By Richard Horwell, Brand Relations
Your product may taste absolutely delicious but without brilliant branding it may not be a success. It is vital to remember that 90% of a first-time purchase is based on the branding; it’s why a consumer will pick your product over their regular choice or your competition.
But don’t confuse design with branding. Branding is the message you want to give your target consumer. That message should be ‘BUY ME’.
So how can you create the standout brand you need?
Your target audience will ask, for example: ‘what is unique about this product?’; ‘why is it better than the competition’; ’is this product offering value for money?’ Your branding needs to answer all these questions.
That’s what the branding is for; to provide instant education – which can be done with clear branding on your packaging.
Link to what your audience already understands
If you are attempting to break new ground with an idea or base ingredient then you need to add something that the consumer knows.
For example, we’ve developed a drink based on the Stinging Nettle called Emunity. To help consumers to try this we’ve added ingredients and flavours they recognise, like gooseberry, cucumber and wild strawberry.
The messaging is easy to understand and includes elements that consumers can grasp instantly.
To get your branding right, you need to ask yourself and others some questions:
1/ Where will this product sell and what brands will sit alongside it? How will my product stand out?
2/ What is my brand message? For example, is it based on health, functionality, spoiling yourself or great taste?
3/ Will my consumer be able to read the messages on the packaging from a distance?
4/ Does my brand look premium enough for the selling price?
5/ Why should a consumer buy my brand instead of their regular choice?
Getting the answers to these questions is the first step to creating brilliant branding.
Many consumers want to try something different, but that doesn’t mean they have all day to research every product. They need to be drawn to a brand that relates to them.
So, make sure your message conveys this. Always focus on your consumers, not yourself.
A good example is Chillio. It started with a logo splashed across the bottle – with no thought to education, messaging, a relevant name or the drink’s point of. We rebranded it to sit alongside craft beers so you could be out sipping Chillio without feeling embarrassed you weren’t drinking. The new name highlighted the chilli ingredient in the drink (its point of difference) and the visual design evoked fun, hot days in South America.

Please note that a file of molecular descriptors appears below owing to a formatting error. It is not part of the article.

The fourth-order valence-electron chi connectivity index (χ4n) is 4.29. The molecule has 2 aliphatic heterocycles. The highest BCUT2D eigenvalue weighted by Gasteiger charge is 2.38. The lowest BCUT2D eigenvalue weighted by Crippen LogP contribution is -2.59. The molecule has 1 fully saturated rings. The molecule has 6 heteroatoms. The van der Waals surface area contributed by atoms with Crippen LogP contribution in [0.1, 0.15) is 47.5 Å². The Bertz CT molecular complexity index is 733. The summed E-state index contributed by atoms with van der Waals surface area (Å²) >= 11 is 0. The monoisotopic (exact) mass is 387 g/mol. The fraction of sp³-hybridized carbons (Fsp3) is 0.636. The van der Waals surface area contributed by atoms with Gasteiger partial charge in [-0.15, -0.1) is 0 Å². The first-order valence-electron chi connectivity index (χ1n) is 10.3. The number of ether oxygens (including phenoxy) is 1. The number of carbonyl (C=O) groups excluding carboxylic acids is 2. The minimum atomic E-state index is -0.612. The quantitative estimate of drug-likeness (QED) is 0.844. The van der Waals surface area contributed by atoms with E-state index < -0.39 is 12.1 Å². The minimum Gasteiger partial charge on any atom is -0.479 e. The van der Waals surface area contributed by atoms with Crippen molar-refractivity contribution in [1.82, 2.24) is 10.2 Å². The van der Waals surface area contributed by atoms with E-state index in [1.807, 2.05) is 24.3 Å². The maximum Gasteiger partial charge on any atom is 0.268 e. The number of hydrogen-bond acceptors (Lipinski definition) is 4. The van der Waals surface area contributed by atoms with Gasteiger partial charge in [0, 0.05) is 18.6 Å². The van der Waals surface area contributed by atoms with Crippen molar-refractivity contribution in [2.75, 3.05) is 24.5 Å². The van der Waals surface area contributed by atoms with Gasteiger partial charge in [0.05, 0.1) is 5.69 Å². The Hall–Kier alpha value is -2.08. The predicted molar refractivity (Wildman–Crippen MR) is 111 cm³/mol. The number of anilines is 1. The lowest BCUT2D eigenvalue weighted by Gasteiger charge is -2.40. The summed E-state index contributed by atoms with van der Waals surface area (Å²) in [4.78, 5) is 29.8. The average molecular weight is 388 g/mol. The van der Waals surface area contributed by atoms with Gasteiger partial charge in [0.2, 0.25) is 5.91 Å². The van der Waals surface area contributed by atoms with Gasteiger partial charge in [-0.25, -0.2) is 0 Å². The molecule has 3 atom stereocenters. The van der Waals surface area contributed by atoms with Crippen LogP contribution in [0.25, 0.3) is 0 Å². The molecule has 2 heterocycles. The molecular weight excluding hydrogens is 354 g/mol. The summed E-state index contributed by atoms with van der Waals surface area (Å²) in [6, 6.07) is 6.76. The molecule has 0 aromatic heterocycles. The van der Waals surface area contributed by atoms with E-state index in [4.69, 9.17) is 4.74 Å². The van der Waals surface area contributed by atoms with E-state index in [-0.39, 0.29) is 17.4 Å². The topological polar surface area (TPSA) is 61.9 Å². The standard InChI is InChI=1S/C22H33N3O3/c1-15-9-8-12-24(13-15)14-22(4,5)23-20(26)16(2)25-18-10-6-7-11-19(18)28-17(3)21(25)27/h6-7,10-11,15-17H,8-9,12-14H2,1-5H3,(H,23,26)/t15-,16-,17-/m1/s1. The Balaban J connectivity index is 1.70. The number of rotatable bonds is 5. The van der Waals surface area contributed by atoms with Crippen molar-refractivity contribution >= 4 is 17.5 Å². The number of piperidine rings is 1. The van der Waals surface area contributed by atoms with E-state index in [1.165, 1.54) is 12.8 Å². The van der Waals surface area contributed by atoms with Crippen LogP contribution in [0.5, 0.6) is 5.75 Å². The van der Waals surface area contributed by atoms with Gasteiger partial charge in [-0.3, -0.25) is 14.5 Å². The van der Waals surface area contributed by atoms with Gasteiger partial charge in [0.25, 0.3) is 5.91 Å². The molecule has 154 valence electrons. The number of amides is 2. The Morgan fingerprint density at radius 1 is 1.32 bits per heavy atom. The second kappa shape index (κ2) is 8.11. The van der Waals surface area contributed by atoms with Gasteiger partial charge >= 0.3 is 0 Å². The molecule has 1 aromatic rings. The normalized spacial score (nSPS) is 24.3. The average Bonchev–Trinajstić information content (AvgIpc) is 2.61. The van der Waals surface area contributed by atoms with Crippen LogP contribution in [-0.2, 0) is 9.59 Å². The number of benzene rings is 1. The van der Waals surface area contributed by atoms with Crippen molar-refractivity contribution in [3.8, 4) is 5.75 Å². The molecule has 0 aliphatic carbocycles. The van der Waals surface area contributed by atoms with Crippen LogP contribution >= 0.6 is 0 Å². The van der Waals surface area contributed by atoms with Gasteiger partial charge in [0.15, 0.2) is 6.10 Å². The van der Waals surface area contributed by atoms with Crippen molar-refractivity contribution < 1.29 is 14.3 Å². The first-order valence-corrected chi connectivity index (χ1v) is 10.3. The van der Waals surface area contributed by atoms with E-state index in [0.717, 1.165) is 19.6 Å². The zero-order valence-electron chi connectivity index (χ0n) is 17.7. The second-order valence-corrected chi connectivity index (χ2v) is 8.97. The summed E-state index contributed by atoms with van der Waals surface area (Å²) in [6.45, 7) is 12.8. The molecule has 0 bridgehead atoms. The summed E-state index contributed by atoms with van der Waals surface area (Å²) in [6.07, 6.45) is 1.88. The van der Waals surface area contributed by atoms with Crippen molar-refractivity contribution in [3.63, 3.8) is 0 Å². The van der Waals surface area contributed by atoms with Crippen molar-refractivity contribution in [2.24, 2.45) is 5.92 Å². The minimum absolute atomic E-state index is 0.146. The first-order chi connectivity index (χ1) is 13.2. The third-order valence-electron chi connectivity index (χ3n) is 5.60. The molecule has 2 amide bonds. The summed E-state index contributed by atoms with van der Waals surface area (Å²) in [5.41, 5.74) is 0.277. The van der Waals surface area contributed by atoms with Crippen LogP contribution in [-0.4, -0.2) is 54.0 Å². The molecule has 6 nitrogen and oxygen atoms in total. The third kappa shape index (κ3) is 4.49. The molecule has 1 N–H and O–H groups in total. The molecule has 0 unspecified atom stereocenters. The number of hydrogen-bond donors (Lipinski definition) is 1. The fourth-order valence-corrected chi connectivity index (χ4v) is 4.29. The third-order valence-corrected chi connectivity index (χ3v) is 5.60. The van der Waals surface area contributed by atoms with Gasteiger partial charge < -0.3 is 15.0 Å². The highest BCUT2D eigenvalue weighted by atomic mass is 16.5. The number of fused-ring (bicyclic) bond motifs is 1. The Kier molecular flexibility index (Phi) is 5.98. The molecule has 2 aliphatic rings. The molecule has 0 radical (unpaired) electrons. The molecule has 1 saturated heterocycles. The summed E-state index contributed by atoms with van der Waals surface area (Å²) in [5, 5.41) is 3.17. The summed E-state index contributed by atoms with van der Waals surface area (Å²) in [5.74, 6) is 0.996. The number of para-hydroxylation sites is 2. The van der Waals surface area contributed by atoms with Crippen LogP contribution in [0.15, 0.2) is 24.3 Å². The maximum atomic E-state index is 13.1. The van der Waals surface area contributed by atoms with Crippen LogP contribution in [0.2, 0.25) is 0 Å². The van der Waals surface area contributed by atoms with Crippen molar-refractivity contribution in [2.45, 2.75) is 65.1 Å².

Point of Difference
To have any chance of success in today’s market you must have a point of difference. This should be very clear in your branding and messaging on the packaging.
What makes your brand different? Make a list and then pick the MOST important points. Highlight these on the packaging. The less important ones can go on areas the consumer will read once they pick the product up.
Minimalism has become a trend. However, be careful not to be too minimal. Find the right balance between doing too much or too little.
For example, FYX is a new collagen drink we’ve been working on. The recipe, branding and messaging has been designed to speak to sports people, so the messaging highlights the recovery and muscle repair benefits of collagen. This is delivered in a clean, no-fuss style. Minimalist, but also balanced – so consumers can quickly understand what the drink is about.
A relevant name
Start by researching your chosen brand name and make sure it is RELEVANT to your product and your audience. Be clever with your brand name, find something that is simple but conveys your product’s message and has longevity.
For example, we recently worked on the branding of an alcohol-free adaptation of the Chapman cocktail, which originated in Nigeria. The product name, ‘Afria’, was carefully chosen to convey both the drink’s African roots and the alcohol-free content.
Consumers want brands to be transparent and they want to understand the brand’s heritage and values. Is the product certified to be Vegan, Fairtrade or Organic? Which of these will resonate with your target audience? Consumers also look for certifications like ‘B Corporation’, which commends businesses that give as much consideration to their social and environmental impact as they do to their financial returns.
Wanting to buy from companies with matching values is an opportunity for new, indie brands as established companies can’t adapt quickly.
With brilliant branding you’ll educate your audience and encourage them to make that all important first purchase.
ABOUT THE AUTHOR
Richard Horwell is the owner of Brand Relations, a specialist food and drink marketing and branding company based in London. Over the last 13 years, Brand Relations has been behind the launch and development of over 100 brands in the UK. Richard has also built up and sold companies of his own in the Food and Beverage sector. He has over 30 years’ experience in marketing FMCG brands around the world, having lived and worked in the UK, USA, Australia and the Middle East.